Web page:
Clusters of Infected Machines Indicate a Systemic Problem

 
 
By Wayne Rash  |  Posted 2012-07-07 Email Print this article Print
 
 
 
 
 
 
 


 

But suppose you didn€™t get the green light saying that your computer is OK. If that happens, the DCWG offers a list of places where you can access malware removers that will clean the malware out of your system. Most security vendors, including Symantec, McAfee, Kaspersky and Microsoft, have free software that will clean your system. 

Note that the same page also provides a list of resources for making sure your computer is really free of malware and stays that way. Resources for PC and Macintosh computers are included in these lists. 

Once you€™ve finished the initial tests and fixed the malware infection or its after-effects, it€™s time to review your security posture. While an infected computer or two inside a large organization may not indicate a systemic problem, seeing more than a few will. Likewise, seeing malware infections in clusters within an office will indicate a problem. It may be that a specific remote office isn€™t being as careful as it should, for example, or it may mean that the anti-malware application in that location is compromised. 

If you find that your security systems are compromised, then the answer is clear, call the person in your company who is in charge of data security and ask for help.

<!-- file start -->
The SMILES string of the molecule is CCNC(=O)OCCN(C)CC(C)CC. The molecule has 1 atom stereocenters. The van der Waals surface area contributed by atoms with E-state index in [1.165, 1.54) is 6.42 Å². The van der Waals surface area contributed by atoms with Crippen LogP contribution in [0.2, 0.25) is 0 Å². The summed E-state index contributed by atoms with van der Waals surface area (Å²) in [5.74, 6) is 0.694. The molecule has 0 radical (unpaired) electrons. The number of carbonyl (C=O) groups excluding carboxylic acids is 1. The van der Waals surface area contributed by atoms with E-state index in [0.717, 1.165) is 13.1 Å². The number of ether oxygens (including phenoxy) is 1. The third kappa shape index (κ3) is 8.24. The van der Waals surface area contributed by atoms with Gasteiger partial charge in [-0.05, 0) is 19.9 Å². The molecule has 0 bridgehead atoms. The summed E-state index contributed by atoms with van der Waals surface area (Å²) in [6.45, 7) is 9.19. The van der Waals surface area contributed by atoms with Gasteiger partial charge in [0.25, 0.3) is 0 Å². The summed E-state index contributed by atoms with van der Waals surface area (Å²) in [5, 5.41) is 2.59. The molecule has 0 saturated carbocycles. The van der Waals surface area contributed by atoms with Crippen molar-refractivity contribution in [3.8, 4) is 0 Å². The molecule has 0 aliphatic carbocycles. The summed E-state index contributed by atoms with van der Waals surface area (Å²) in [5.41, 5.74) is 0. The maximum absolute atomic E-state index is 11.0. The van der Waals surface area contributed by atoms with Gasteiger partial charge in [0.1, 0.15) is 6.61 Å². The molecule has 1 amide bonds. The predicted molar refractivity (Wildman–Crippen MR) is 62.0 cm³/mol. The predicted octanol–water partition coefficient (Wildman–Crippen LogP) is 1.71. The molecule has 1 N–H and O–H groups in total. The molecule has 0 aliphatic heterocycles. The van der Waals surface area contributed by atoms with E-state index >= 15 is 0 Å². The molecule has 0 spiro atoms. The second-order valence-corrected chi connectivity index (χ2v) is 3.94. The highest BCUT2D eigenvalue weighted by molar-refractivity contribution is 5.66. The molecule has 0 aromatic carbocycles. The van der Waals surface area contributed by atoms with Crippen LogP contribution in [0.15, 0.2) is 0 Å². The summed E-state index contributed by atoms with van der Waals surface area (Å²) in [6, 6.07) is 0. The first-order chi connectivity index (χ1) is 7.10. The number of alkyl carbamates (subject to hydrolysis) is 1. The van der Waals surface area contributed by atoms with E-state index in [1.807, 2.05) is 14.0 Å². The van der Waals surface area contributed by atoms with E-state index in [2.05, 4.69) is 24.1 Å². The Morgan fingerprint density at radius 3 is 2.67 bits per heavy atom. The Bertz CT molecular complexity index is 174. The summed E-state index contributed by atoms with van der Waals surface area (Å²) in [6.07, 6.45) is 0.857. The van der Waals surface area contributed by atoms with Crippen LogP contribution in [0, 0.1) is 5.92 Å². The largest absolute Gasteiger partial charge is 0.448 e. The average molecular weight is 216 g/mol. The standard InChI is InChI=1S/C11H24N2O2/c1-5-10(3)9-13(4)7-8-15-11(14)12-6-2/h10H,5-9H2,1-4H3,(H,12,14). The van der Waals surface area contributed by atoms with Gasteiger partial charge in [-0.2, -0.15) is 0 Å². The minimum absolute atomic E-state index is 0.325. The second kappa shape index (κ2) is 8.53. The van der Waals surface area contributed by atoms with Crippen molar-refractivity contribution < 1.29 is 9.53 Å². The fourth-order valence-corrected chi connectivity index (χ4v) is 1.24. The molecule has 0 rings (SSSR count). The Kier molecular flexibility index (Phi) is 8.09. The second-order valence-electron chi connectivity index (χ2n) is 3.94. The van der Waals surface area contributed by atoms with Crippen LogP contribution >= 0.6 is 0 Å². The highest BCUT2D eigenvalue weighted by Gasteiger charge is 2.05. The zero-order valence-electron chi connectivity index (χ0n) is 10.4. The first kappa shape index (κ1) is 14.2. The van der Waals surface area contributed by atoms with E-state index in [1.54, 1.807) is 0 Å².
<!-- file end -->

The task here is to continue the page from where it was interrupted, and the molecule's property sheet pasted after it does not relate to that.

Now, suppose it€™s Monday morning and you just found out that one or more of your computers suddenly can€™t find the Internet when everyone else can. If you haven€™t already downloaded one or more of the free malware removal tools provided by DCWG, you should do so now, even if you have to use a computer outside the office. Save the malware removal tool on a flash drive, take it to the affected computers and before doing anything else, check the DNS settings. 

You may be able to clear up the problem just by fixing the DNS settings. If those settings don€™t stay fixed, then run the malware-removal tool doing the full-system scan. This will take a while. When it€™s finished, the malware will be gone, and you€™ll have a list of what was done. 

None of this is rocket science, but some of it is tedious. Don€™t try to take shortcuts. Instead, do the full removal job. But while you€™re waiting, you can start thinking about what you need to accomplish to make your systems as secure as they should be from now on. 



 
 
 
 
Wayne Rash Wayne Rash is a Senior Analyst for eWEEK Labs and runs the magazine's Washington Bureau. Prior to joining eWEEK as a Senior Writer on wireless technology, he was a Senior Contributing Editor and previously a Senior Analyst in the InfoWorld Test Center. He was also a reviewer for Federal Computer Week and Information Security Magazine. Previously, he ran the reviews and events departments at CMP's InternetWeek.

He is a retired naval officer, a former principal at American Management Systems and a long-time columnist for Byte Magazine. He is a regular contributor to Plane & Pilot Magazine and The Washington Post.
 
 
 
 
 
 
 

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